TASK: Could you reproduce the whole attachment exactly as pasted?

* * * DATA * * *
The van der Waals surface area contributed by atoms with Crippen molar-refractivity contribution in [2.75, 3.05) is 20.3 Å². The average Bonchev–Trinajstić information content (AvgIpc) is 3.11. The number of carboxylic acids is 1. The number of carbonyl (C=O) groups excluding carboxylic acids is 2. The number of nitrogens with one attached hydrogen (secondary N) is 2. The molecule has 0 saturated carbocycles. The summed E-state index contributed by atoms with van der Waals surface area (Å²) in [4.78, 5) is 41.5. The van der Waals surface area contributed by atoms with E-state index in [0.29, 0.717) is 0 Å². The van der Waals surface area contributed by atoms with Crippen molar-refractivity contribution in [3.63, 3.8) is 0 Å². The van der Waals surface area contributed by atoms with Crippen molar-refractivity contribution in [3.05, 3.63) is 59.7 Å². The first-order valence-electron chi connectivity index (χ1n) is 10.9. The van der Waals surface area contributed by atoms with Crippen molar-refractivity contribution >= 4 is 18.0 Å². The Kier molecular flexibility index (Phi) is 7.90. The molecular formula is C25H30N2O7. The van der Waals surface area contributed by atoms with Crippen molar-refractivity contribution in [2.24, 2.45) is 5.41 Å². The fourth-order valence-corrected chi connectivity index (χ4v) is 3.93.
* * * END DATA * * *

The van der Waals surface area contributed by atoms with Crippen molar-refractivity contribution in [2.75, 3.05) is 20.3 Å². The average Bonchev–Trinajstić information content (AvgIpc) is 3.11. The number of carboxylic acids is 1. The number of carbonyl (C=O) groups excluding carboxylic acids is 2. The number of nitrogens with one attached hydrogen (secondary N) is 2. The molecule has 0 saturated carbocycles. The summed E-state index contributed by atoms with van der Waals surface area (Å²) in [4.78, 5) is 41.5. The van der Waals surface area contributed by atoms with E-state index in [0.29, 0.717) is 0 Å². The van der Waals surface area contributed by atoms with Crippen molar-refractivity contribution in [3.63, 3.8) is 0 Å². The van der Waals surface area contributed by atoms with Crippen molar-refractivity contribution in [3.05, 3.63) is 59.7 Å². The first-order valence-electron chi connectivity index (χ1n) is 10.9. The van der Waals surface area contributed by atoms with Crippen molar-refractivity contribution >= 4 is 18.0 Å². The Kier molecular flexibility index (Phi) is 7.90. The molecular formula is C25H30N2O7. The van der Waals surface area contributed by atoms with Crippen molar-refractivity contribution in [2.24, 2.45) is 5.41 Å². The fourth-order valence-corrected chi connectivity index (χ4v) is 3.93.